Northampton Town Centre – Lame Excuse – Terminal Decline?
I make no apology for returning to the problem of the increasing decline of Northampton and can’t help being staggered by the insistence of the Northampton Conservatives that the continuing number of people who have turned their backs on visiting the Town Centre is down to the weather.
The latest figures show that the number of visitors to Northampton in the last year has now fallen by over 711,000 which is the highest annual fall in a single year ever.
The problem the Conservatives have is that when first confronted with questions about the declining footfall they made a knee jerk excuse and ultimately basic error of giving a lazy and ill-thought out excuse.
Any sensible and reasonable administration would have when challenged carried out a detailed survey of the Northampton residents asking them why they have voted with their feet to abandon visiting the Town Centre.
I bet the reasons given would not have been the weather and in fact would go as far as to say that it wouldn’t even be in the top ten.
Perhaps it is only the people I speak to, which I doubt, who when asked why they don’t go to Northampton always include in their answer with at best,
It’s filthy and unattractive
It’s easier to go to Milton Keynes where you’re made welcome
What has Northampton got to offer, the shops are dire
There isn’t enough public transport and it is too expensive
and at the worst comments that certainly couldn’t be published in a blog.
The problem with the Conservatives ‘head in the sand’ attitude is that it doesn’t address or give any confidence to current businesses or to potential investors that they know what is a happening to or even care what the town needs.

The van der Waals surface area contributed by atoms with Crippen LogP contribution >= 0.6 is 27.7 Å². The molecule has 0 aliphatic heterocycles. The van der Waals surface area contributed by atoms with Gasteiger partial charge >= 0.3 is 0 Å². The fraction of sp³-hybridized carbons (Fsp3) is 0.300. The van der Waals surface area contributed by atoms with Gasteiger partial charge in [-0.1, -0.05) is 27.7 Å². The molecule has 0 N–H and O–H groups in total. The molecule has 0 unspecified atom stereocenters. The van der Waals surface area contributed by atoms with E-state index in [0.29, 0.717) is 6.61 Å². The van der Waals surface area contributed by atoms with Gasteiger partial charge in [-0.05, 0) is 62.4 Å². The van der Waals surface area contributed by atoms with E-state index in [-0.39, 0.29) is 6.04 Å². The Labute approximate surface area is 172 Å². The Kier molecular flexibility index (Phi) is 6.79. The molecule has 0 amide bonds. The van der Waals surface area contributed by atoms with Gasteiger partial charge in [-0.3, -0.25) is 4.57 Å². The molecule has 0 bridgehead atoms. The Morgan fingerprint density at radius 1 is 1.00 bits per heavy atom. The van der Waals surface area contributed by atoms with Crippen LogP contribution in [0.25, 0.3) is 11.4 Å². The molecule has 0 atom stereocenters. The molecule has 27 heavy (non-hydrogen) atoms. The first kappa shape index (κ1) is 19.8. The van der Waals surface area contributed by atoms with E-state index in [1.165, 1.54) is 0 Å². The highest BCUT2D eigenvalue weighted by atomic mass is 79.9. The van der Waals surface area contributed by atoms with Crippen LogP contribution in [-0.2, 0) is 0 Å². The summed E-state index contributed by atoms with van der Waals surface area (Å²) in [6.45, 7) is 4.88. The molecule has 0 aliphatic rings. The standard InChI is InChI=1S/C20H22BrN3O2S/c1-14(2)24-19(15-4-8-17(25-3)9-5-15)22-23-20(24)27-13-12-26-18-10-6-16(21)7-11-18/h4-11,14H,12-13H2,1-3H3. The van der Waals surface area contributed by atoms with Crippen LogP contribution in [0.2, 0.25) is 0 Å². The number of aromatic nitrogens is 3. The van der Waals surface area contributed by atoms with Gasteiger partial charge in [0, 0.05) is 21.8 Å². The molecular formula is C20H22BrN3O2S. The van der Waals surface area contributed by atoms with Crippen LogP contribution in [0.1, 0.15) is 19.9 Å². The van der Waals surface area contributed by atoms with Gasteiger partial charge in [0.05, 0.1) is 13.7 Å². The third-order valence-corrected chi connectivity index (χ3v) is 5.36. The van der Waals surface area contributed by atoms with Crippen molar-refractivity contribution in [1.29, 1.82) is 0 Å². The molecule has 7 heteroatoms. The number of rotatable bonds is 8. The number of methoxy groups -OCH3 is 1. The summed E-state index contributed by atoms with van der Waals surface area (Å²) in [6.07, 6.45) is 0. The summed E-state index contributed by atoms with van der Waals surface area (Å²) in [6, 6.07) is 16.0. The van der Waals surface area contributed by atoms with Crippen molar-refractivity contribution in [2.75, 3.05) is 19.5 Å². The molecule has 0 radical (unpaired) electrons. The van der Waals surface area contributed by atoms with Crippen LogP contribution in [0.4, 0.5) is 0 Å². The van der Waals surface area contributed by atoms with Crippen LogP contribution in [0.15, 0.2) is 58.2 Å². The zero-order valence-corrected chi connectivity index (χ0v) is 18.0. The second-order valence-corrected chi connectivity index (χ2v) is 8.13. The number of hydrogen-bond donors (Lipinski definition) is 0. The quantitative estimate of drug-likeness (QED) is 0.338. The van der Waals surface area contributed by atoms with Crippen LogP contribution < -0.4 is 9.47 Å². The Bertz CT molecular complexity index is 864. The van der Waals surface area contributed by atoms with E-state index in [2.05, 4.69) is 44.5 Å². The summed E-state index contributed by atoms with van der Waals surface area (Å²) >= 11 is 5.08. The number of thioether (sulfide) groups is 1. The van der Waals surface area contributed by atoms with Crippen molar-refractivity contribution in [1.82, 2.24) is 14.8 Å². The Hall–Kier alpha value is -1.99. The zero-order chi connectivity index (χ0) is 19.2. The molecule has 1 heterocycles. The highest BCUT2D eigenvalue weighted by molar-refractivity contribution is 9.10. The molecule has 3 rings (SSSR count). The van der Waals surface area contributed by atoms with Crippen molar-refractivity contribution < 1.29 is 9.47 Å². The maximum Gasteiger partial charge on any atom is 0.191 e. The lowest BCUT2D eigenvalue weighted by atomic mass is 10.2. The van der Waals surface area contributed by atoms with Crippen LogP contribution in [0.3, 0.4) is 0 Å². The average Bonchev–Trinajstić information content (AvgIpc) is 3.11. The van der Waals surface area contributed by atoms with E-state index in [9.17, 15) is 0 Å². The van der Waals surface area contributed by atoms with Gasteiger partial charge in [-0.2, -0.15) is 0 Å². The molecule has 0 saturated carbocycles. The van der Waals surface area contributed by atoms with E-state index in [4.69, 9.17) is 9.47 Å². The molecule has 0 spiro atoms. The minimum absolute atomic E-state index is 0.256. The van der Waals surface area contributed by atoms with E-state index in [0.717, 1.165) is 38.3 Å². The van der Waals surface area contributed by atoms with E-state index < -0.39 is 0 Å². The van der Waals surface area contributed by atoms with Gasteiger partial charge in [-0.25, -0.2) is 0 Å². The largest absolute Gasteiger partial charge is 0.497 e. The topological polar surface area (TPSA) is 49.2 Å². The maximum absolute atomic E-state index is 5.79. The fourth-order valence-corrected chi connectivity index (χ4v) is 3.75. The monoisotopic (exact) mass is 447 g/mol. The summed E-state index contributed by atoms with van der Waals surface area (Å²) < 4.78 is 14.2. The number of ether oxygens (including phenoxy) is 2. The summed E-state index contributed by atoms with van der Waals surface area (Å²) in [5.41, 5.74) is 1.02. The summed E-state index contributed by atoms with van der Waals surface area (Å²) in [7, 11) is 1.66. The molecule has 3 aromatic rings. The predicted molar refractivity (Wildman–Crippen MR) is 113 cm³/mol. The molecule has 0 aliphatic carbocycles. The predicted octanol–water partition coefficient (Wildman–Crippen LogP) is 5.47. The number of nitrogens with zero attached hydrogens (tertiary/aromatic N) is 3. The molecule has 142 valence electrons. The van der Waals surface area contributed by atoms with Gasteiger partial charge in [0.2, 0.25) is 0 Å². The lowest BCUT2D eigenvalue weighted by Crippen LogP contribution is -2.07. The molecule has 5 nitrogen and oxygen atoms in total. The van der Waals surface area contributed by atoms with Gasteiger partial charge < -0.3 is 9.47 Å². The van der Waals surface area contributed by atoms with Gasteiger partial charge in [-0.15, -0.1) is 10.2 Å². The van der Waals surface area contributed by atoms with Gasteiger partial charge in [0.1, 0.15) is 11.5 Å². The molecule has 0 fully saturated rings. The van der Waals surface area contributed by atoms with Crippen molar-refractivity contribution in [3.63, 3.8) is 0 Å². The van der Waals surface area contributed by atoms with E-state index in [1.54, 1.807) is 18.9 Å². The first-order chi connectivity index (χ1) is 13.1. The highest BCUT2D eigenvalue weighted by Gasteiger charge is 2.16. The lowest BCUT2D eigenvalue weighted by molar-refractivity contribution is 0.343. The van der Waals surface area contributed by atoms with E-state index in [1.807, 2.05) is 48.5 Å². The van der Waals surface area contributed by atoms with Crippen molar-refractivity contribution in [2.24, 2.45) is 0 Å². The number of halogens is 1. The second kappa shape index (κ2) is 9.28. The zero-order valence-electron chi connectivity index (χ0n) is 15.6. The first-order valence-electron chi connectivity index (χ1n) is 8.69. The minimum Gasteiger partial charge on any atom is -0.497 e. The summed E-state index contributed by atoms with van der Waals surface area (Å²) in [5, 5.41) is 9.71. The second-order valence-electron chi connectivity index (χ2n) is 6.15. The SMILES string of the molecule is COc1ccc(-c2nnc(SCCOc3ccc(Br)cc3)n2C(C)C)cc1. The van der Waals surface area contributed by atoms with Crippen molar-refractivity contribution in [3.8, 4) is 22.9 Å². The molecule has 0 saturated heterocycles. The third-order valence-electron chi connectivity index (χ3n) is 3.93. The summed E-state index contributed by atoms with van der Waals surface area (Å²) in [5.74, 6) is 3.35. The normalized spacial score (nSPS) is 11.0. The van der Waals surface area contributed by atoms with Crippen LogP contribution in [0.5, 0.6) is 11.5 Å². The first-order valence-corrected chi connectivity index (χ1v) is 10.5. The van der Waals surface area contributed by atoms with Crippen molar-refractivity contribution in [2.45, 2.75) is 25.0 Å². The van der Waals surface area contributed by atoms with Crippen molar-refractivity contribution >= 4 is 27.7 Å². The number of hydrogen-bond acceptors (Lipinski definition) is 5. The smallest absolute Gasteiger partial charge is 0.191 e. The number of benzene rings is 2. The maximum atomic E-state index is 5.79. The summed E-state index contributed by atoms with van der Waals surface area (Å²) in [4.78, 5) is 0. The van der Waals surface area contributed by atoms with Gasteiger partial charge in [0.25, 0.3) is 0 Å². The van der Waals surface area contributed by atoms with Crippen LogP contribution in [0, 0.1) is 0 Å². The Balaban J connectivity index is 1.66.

It is estimated that the minimum average that visitors to the Town Centre spend is £20 which means that the economic impact on businesses is in the region of £15 million a year.
What is certain is that the economic impact alone of almost three-quarters of a million fewer people visiting the town should be ringing alarm bells.
In an attempt to hide their failure to support the Town Centre the Conservatives talk about ‘cranes on the skyline’ being a demonstration of their regeneration policy for Northampton.
Of course there are cranes on the sky line, building the University of Northampton student accommodation on the former St Johns Car Park and the new bus interchange on the former Fishmarket site.
The problem with their argument is clear for all to see.
Cranes on the sky line are transient as is the employment during the demolition and construction phase.
The problem is that once the cranes have gone the underlying problem of a declining Northampton will remain unless the Conservatives start to realise that it isn’t just new buildings that are a part of regeneration but the support and improvement of the existing businesses and infrastructure.
If the Conservatives don’t get a grip then they may well as they keep saying ‘Put Northampton Back on Track’ the problem is that the Track they have currently chosen to take is the ‘Track to Oblivion’.
Northampton Labour have Listened to the residents and recognise that our town has a unique history and heritage that should be encouraged and nurtured not destroyed which is why we support and want to see it have control over its own destiny by being an independent Unitary Authority.
It is why we put forward proposals, all of which were rejected and voted against by the Conservatives for increased Park Rangers and Neighbourhood Wardens, police, streetlights and investment in the Town Centre.
It will be the residents through the ballot box who will ultimately decide the future of Northampton and it is only Northampton Labour who is prepared to listen and deliver which is why the County Council Election in May is so important.